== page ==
147853
147507

Canada  

Systemic abuse alleged

A group of former students are set to take the private Christian school they attended to court next week, alleging in a class-action lawsuit that they were subjected to psychological abuse designed to erode their sense of safety.

The certified class action, which has spent more than a decade winding its way through the legal system, will see five plaintiffs represent former residential students who attended Grenville Christian College in Brockville, Ont., between 1973 and 1997.

"The conduct of the defendants ... was calculated to produce harm and did, in fact, produce physical, emotional, psychological and spiritual harms," the students' statement of claim reads. "The defendants fostered an atmosphere of fear, intimidation, anxiety and suspicion."

The plaintiffs are suing the school and the estates of two of its former headmasters — Charles Farnsworth, who died in 2015, and J. Alastair Haig, who died in 2009 — along with some family members who also worked at the school for $200 million in damages for allegedly breaching their duty to take care of the students.

The students allege they were cut off from communicating with their families, kept under constant surveillance and subjected to "exorcisms" and so-called "light sessions."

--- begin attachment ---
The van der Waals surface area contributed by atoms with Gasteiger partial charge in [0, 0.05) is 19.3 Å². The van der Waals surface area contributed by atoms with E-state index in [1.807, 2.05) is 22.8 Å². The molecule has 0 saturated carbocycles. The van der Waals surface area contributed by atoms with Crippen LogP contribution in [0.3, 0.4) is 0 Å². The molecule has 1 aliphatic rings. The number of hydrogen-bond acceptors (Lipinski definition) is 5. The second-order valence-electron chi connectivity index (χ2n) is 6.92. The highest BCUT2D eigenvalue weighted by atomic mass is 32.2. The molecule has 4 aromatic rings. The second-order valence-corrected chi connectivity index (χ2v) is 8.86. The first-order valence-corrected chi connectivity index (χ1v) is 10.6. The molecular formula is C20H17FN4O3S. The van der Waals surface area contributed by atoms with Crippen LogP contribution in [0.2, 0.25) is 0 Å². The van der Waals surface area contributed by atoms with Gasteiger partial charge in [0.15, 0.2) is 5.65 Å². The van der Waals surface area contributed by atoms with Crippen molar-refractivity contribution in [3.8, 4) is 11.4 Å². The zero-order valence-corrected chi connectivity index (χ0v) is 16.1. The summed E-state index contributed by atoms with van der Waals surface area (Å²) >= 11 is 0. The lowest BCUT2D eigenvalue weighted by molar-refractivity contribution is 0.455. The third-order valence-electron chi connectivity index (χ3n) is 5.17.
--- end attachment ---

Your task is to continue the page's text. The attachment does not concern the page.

"Students were forced to confess sins, real or imagined, as the individual defendants and other staff members challenged and/or screamed at the students," the statement of claim says. "Students were compelled to confess imagined sins and to betray other students."

Several students also alleged they were beaten with wooden paddles. The allegations have not been proven in court.

The students were permanently affected by their treatment at the school, the court document said. Many of them still have poor self-esteem and difficulty trusting people.

"For the plaintiffs and many of the class members, it's about holding the school to account and making the public aware of child abuse to the view of preventing similar things in the future," said Loretta Merritt, one of the lawyers representing the students.

In its statement of defence, lawyers for the school said students weren't cut off from their families and denied the allegations of exorcism and light sessions, saying that while some students were occasionally subjected to "corporal punishment in the form of a paddle," it was only for the most serious breaches.

The statement of defence says most students had a great experience at Grenville, which shut down in 2007.

"Most certainly there would have been students over the years who experienced unhappiness from time to time at Grenville or who felt anxious or perceived that they were suffering humiliation. These, however, are ordinary human feelings," the statement reads.



More Canada News

Canada
147652
Parliament Hill
Parliament Hill Webcam
143436
Recent Trending
Soft 103.9
148056
Castanet Proud Member of RTNDA Canada



147765
147825